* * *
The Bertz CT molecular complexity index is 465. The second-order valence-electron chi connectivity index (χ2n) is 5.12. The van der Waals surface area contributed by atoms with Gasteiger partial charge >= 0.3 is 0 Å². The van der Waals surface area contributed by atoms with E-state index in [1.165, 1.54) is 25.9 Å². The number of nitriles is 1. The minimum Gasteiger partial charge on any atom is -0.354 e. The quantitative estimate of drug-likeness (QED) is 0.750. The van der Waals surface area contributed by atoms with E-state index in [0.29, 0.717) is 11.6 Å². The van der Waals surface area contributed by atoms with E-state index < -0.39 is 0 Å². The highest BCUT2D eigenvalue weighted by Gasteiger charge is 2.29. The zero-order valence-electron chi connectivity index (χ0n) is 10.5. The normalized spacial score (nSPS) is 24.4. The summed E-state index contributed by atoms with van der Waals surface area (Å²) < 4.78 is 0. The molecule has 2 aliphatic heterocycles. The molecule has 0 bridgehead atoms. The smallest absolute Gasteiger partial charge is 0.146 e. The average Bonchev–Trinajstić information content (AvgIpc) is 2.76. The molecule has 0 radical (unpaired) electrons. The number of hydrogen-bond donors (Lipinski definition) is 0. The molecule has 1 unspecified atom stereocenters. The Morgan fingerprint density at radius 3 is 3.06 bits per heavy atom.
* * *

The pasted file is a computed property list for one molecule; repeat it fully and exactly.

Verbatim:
The Bertz CT molecular complexity index is 465. The second-order valence-electron chi connectivity index (χ2n) is 5.12. The van der Waals surface area contributed by atoms with Gasteiger partial charge >= 0.3 is 0 Å². The van der Waals surface area contributed by atoms with E-state index in [1.165, 1.54) is 25.9 Å². The number of nitriles is 1. The minimum Gasteiger partial charge on any atom is -0.354 e. The quantitative estimate of drug-likeness (QED) is 0.750. The van der Waals surface area contributed by atoms with E-state index in [0.29, 0.717) is 11.6 Å². The van der Waals surface area contributed by atoms with E-state index < -0.39 is 0 Å². The highest BCUT2D eigenvalue weighted by Gasteiger charge is 2.29. The zero-order valence-electron chi connectivity index (χ0n) is 10.5. The normalized spacial score (nSPS) is 24.4. The summed E-state index contributed by atoms with van der Waals surface area (Å²) < 4.78 is 0. The molecule has 2 aliphatic heterocycles. The molecule has 0 bridgehead atoms. The smallest absolute Gasteiger partial charge is 0.146 e. The average Bonchev–Trinajstić information content (AvgIpc) is 2.76. The molecule has 0 radical (unpaired) electrons. The number of hydrogen-bond donors (Lipinski definition) is 0. The molecule has 1 unspecified atom stereocenters. The Morgan fingerprint density at radius 3 is 3.06 bits per heavy atom.